The Origins Of Yom Kippur Is Found In 400 BCE

Sep 29, 2017 | | 2 comments

“Thus, it seems that the three biblical mentions of the Day of Atonement (Numbers 29:7-11, Leviticus 16:1-34, and Leviticus 23:26-32) were inserted by priests during the Second Temple period to validate new rites added to purify the Temple in advance of the most important holiday in the Jewish calendar at the time, Sukkot.
The priests of the Jerusalem Temple who inaugurated Yom Kippur seem to have had the 12-day Babylonian festival marking the new year, Akitu, in mind, particularly the fifth day of Akitu, which has some striking similarities to Yom Kippur that are unlikely to be coincidence.
That fifth day involved a purification ceremony called kuppuru, which involved dragging a dead ram through the temple, supposedly purifying it of impurities. Kuppuru and its Hebrew cognate kippur meant “to uncover” or specifically in this case “to remove impurity,” which means a better translation of Yom Kippur to English would be “Day of Purification.””

For religious Jews, #YomKippur is a scary time of praying to an ancestrally imagined ‘God’ for another year in the book of life – full of lamenting, fasting, and begging forgiveness for perceived ‘sins’. For secular Jews, Yom Kippur is an opportunity to reflect upon how we treat people, and resolve to be more attentive to our reactive behaviors in the coming year.

The Obscure Origins of Yom Kippur
It is the holiest day in Judaism, yet its intent has markedly changed and its practice today is a far cry from the rites of ancient times.
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The Temple priests, the Zadokites, saw themselves as descended from Aaron and backdated their legal prescriptions to him. The practice of transferring the disfavor of a deity to an animal that is then removed from the community, what we call a “scapegoat”, was common in the ancient Near East. It was probably practiced by at least some of the Hebrews from time immemorial long before incorporation into Yom Kippur ritual.
The earliest known reference to the practice was found in Ebla (in what is today war-torn Syria), in 1975, at a site archaeologists called “Palace G.” Among the texts found there dating from 2,400 to 2,300 BCE were two descriptions of a scapegoat ceremony, which are very similar to those found in the Jewish tradition. One reads: “We purge the mausoleum. Before the entry of Kura and Barama, a goat, a silver bracelet [hanging from the] goat’s neck, towards the steppe of Alini we let her go.”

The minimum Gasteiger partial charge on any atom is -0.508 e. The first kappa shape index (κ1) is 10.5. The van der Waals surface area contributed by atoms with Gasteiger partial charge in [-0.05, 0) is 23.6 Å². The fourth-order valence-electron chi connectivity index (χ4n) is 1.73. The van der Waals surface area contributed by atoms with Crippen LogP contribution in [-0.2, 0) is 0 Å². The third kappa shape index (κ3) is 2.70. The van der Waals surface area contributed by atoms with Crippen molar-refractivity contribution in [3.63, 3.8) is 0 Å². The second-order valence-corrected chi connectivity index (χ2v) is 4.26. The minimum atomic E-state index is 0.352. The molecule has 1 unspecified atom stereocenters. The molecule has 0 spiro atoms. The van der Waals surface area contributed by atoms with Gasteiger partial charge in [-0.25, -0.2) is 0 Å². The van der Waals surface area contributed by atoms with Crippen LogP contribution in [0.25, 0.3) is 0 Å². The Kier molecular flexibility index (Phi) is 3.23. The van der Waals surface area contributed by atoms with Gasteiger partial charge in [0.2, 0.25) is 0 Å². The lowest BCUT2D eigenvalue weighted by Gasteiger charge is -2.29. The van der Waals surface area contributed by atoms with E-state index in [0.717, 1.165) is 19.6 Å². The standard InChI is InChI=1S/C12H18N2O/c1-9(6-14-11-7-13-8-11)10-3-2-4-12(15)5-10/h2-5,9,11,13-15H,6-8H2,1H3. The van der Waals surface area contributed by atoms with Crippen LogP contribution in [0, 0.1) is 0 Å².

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2 Responses

  1. He gets the ‘source’ of meaning, where it comes from. If the entire world of humans got this, we’d have a world of peace here on Earth. Meaning does not come from on high, it comes from within.

    “we, like the sukkah, are impermanent structures flimsily existing without meaning in an existential nightmare. It IS that way — but it doesn’t HAVE to be that way. We sanctify the flimsy structure” – Patrick Aleph Beaulier on #Sukkot

  2. Chanukah historically had nothing to do with miracles. It was a fundamentalist religious revolt against the Hellenization of Jewish society by the Seleucid Empire – think Antiochus IV Epiphanes. This Maccabean family revolt led to a brief period of political and national Independence for Israel, now ruled by Maccabeans, and a massive slaughter of Israelis who had supported Hellenization progress. Oh, yes, and led to the beginning of a new Jewish holiday, Hanukkah, which the Rabbis slowly developed into the winter holiday of light and hope that we experience today.

    The Rabbis achieved this holiday miracle by a serious “white-washing” of actual Jewish history, by replacing it with a mythical history on par with biblical myths – about the righteous Maccabeans and a temple lamp of oil that burns for eight days. But, this is the nature of all societies, to reinvent history into a myth about one’s society to teach to the generations to come. For growth and honesty, though, both real and fictive history needs to be taught, so we are shown the truth and inspired to improve ourselves in knowledge. Chanukah sameach, everyone!

    The Astonishing Real Story of Hanukkah
    Surprise: It has nothing to do with a miraculous oil supply.

    #Hanukkah #Jewish #SHJ #Haaretz

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